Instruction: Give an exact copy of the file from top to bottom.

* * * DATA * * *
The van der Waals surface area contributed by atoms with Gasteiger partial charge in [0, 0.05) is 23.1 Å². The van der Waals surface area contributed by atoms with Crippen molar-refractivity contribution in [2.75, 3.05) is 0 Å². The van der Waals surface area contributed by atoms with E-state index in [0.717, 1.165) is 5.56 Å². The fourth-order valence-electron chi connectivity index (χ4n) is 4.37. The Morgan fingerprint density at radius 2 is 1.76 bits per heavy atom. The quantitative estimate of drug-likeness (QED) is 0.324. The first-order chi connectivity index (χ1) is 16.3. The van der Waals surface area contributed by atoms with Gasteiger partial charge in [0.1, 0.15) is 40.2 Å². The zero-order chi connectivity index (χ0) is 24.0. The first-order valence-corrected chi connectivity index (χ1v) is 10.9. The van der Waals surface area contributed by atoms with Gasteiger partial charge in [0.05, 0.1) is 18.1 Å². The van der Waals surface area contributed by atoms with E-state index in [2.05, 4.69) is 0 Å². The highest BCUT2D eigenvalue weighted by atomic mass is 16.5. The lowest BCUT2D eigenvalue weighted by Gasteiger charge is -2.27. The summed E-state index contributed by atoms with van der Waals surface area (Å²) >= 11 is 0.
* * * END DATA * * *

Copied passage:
The van der Waals surface area contributed by atoms with Gasteiger partial charge in [0, 0.05) is 23.1 Å². The van der Waals surface area contributed by atoms with Crippen molar-refractivity contribution in [2.75, 3.05) is 0 Å². The van der Waals surface area contributed by atoms with E-state index in [0.717, 1.165) is 5.56 Å². The fourth-order valence-electron chi connectivity index (χ4n) is 4.37. The Morgan fingerprint density at radius 2 is 1.76 bits per heavy atom. The quantitative estimate of drug-likeness (QED) is 0.324. The first-order chi connectivity index (χ1) is 16.3. The van der Waals surface area contributed by atoms with Gasteiger partial charge in [0.1, 0.15) is 40.2 Å². The zero-order chi connectivity index (χ0) is 24.0. The first-order valence-corrected chi connectivity index (χ1v) is 10.9. The van der Waals surface area contributed by atoms with Gasteiger partial charge in [0.05, 0.1) is 18.1 Å². The van der Waals surface area contributed by atoms with E-state index in [2.05, 4.69) is 0 Å². The highest BCUT2D eigenvalue weighted by atomic mass is 16.5. The lowest BCUT2D eigenvalue weighted by Gasteiger charge is -2.27. The summed E-state index contributed by atoms with van der Waals surface area (Å²) >= 11 is 0.